Influencer-marketing is, more and more, an amazing vehicle to associate your brand with market thought leaders, and to benefit from those influencers driving prospects to you. In many ways, this is another form of referral, or word-of-mouth, and we all know those leads historically convert the highest.
While remote work is still largely in place due to the ongoing Covid-19 pandemic even though businesses and economies are slowly inching towards reopening, what are some of the thoughts you’d like to share for teams, businesses, marketing and sales teams in general – best practices they should follow in this new normal?
There are a number of considerations that are easily overlooked yet so effective at ensuring your team’s cohesiveness and effectiveness:
- Constantly communicate. You cannot over-communicate, but you can absolutely under-communicate – to your detriment. Have company-wide updates. Have virtual lunches. Have team virtual social gatherings. People need to continue to see, and engage, with one another regarding both work and non-work activities.
- Slack or Microsoft Teams is essential. Push the organization to not cocoon or hide behind email. Get them actively communicating one-on-one or in topic/team-specific channels. When the sales team all works-from-home, there is nobody there to hear a gong ring when a new sale is booked. There is nobody there to ask how you should have approached a prospect, or to get feedback on an opening line you used. Slack or Teams can offset many of these shortcomings. Employees want to feel like they’re part of a tribe, rather than lost on a deserted WFH island.
- Make your messaging relevant. We are not living in normal times. People are scared. They’re anxious. They’re stressed. They’re worried they might lose their job. The last thing you can do is use messaging that assumes none of this is taking place, or doesn’t even acknowledge their hardship. Update all of those templates to reflect the modern selling era and requirements.
- Talk to every single one of your employees, one-on-one. Even with team channels on Slack or Teams, many employees will not share their personal concerns, or challenges. Left unresolved they will only become less productive and more anxious. Be intentional. Reach out to your staff. Constantly. Get them to open up. Be there for them.
- Share the knowledge. We’re all figuring things out. As something you try suddenly works for you, share that with others. The sooner you can pool your knowledge the faster the team and the company will recover and find their new normal.
As a tech leader, in a challenging environment due to the Covid19 pandemic: what are some of the ways in which you are enabling a balanced remote work culture while maintaining motivation levels?!
On many occasions, if I sense an employee is stressed or is over-working due to the circumstances we find ourselves in, I’ve given them paid time off. These are not official vacation days or sick days. This is simply a recognition of hard work and a stated desire to manage their well-being.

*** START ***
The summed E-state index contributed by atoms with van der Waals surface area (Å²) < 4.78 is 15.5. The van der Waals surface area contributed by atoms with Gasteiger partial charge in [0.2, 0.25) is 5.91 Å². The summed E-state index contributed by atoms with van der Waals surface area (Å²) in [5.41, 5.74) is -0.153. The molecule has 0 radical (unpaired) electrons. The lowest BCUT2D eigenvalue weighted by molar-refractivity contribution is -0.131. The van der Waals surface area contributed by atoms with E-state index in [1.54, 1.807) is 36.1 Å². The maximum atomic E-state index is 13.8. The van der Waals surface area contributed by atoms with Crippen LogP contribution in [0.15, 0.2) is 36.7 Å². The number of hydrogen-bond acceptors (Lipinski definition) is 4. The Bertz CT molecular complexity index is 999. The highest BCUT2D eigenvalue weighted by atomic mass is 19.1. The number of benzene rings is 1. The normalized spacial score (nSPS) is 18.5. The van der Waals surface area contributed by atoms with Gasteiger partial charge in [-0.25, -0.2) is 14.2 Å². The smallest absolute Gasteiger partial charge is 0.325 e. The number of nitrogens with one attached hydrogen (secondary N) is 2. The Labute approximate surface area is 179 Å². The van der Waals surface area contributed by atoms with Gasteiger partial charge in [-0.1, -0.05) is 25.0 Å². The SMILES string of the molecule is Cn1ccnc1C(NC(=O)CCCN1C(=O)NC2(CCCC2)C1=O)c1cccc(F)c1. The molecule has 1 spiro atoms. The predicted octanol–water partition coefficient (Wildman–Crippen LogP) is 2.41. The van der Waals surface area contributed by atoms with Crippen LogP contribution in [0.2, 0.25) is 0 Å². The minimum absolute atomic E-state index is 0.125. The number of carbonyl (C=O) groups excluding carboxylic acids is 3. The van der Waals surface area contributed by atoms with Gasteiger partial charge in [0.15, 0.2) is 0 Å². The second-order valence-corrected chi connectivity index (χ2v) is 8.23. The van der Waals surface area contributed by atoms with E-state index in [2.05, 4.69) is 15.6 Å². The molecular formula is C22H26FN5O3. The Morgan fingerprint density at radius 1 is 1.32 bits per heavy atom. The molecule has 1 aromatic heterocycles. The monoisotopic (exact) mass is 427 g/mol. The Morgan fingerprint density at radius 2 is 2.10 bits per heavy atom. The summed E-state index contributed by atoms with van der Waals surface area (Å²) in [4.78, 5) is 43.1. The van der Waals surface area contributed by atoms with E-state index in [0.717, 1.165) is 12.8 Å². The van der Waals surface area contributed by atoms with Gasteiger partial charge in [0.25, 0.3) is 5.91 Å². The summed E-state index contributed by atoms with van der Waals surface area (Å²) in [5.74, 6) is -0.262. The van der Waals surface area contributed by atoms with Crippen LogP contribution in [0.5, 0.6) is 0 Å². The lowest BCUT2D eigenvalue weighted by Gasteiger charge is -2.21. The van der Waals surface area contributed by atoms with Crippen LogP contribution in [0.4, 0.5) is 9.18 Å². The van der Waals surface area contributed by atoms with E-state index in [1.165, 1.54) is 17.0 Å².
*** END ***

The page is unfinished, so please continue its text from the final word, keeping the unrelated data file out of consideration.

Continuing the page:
Share with them your own personal concerns and challenges. Employees often assume their leaders do not suffer from the same issues they do. They hold their senior executives in high esteem as a result of their success record. Rather than placing yourself on a pedestal, walk amongst your team as a colleague and a fellow human that is challenged. They will respect you more and follow you blindly because they can relate to you.
Tell staff when it’s quitting time. It’s so easy to work longer, or harder, when you’re WFH. Sometimes they need a reminder that it’s okay to stop working despite the home office being nearby.
Recognize employee accomplishments. Share them with the rest of the organization. Give them the accolades they deserve. Gift them with bonuses or meals or perks they desire for a job well done.
Reach out to their significant others and thank them with small gifts for allowing their partners to be such amazing contributors during these uncertain times. Recognizing that there is an impact on not just the employee but also their family will have a dramatic impact.
Manage your expectations. Tell them, whenever you assign them a new task, that you recognize this is outside of their comfort zone or their expertise. Encourage them to embrace the challenge but seek help. Remind them that failure is always an option because even in failure we learn much. Explain the desired outcomes and then let them figure out the required steps to achieve them; they do not need your micro-management in these stressful times.
Constantly ask them how they’re doing. Coach them on how to manage the burden and the stress. Give them permission to not do everything and help them identify which tasks can wait and which tasks are more important.
Darryl Praill is the Chief Revenue Officer at VanillaSoft, the industry’s most established Sales Engagement Platform. As an accomplished award-winning marketer, a Sales World Top 50 Keynote speaker, a 2020 top 10 SaaS Branding Expert, a Top 19 B2B Marketer to Watch in 2019, a social media influencer, a category-leading podcaster, and a serial entrepreneur. Darryl has raised almost $100 million in venture capital, acquired, merged and taken companies public, been hired and fired, and worked for companies of all sizes